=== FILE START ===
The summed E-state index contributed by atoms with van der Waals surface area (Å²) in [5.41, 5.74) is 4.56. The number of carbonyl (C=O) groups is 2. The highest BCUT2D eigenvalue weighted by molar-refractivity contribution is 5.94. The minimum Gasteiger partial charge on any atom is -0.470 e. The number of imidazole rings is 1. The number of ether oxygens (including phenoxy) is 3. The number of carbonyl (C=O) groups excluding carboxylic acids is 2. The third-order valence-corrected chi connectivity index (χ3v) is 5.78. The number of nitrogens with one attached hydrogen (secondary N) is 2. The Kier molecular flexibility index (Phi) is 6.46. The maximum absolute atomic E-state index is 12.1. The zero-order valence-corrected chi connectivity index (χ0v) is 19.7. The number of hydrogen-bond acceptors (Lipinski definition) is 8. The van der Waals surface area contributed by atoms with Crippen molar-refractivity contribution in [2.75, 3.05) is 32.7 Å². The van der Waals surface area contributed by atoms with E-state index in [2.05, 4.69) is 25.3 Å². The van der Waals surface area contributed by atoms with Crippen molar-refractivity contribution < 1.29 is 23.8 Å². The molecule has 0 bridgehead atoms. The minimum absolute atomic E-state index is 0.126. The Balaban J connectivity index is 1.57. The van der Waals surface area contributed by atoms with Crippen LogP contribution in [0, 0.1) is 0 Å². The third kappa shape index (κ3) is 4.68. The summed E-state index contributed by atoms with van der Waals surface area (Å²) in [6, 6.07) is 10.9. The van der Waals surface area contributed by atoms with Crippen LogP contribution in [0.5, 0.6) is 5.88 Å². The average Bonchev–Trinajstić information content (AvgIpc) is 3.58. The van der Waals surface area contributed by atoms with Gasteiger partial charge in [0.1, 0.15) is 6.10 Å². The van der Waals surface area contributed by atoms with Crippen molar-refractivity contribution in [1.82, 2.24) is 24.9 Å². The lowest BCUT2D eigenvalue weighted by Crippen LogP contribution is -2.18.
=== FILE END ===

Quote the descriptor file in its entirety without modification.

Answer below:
The summed E-state index contributed by atoms with van der Waals surface area (Å²) in [5.41, 5.74) is 4.56. The number of carbonyl (C=O) groups is 2. The highest BCUT2D eigenvalue weighted by molar-refractivity contribution is 5.94. The minimum Gasteiger partial charge on any atom is -0.470 e. The number of imidazole rings is 1. The number of ether oxygens (including phenoxy) is 3. The number of carbonyl (C=O) groups excluding carboxylic acids is 2. The third-order valence-corrected chi connectivity index (χ3v) is 5.78. The number of nitrogens with one attached hydrogen (secondary N) is 2. The Kier molecular flexibility index (Phi) is 6.46. The maximum absolute atomic E-state index is 12.1. The zero-order valence-corrected chi connectivity index (χ0v) is 19.7. The number of hydrogen-bond acceptors (Lipinski definition) is 8. The van der Waals surface area contributed by atoms with Crippen molar-refractivity contribution in [2.75, 3.05) is 32.7 Å². The van der Waals surface area contributed by atoms with E-state index in [2.05, 4.69) is 25.3 Å². The van der Waals surface area contributed by atoms with Crippen molar-refractivity contribution < 1.29 is 23.8 Å². The molecule has 0 bridgehead atoms. The minimum absolute atomic E-state index is 0.126. The Balaban J connectivity index is 1.57. The van der Waals surface area contributed by atoms with Crippen LogP contribution in [0, 0.1) is 0 Å². The third kappa shape index (κ3) is 4.68. The summed E-state index contributed by atoms with van der Waals surface area (Å²) in [6, 6.07) is 10.9. The van der Waals surface area contributed by atoms with Crippen LogP contribution in [0.5, 0.6) is 5.88 Å². The average Bonchev–Trinajstić information content (AvgIpc) is 3.58. The van der Waals surface area contributed by atoms with Gasteiger partial charge in [0.1, 0.15) is 6.10 Å². The van der Waals surface area contributed by atoms with Crippen molar-refractivity contribution in [1.82, 2.24) is 24.9 Å². The lowest BCUT2D eigenvalue weighted by Crippen LogP contribution is -2.18.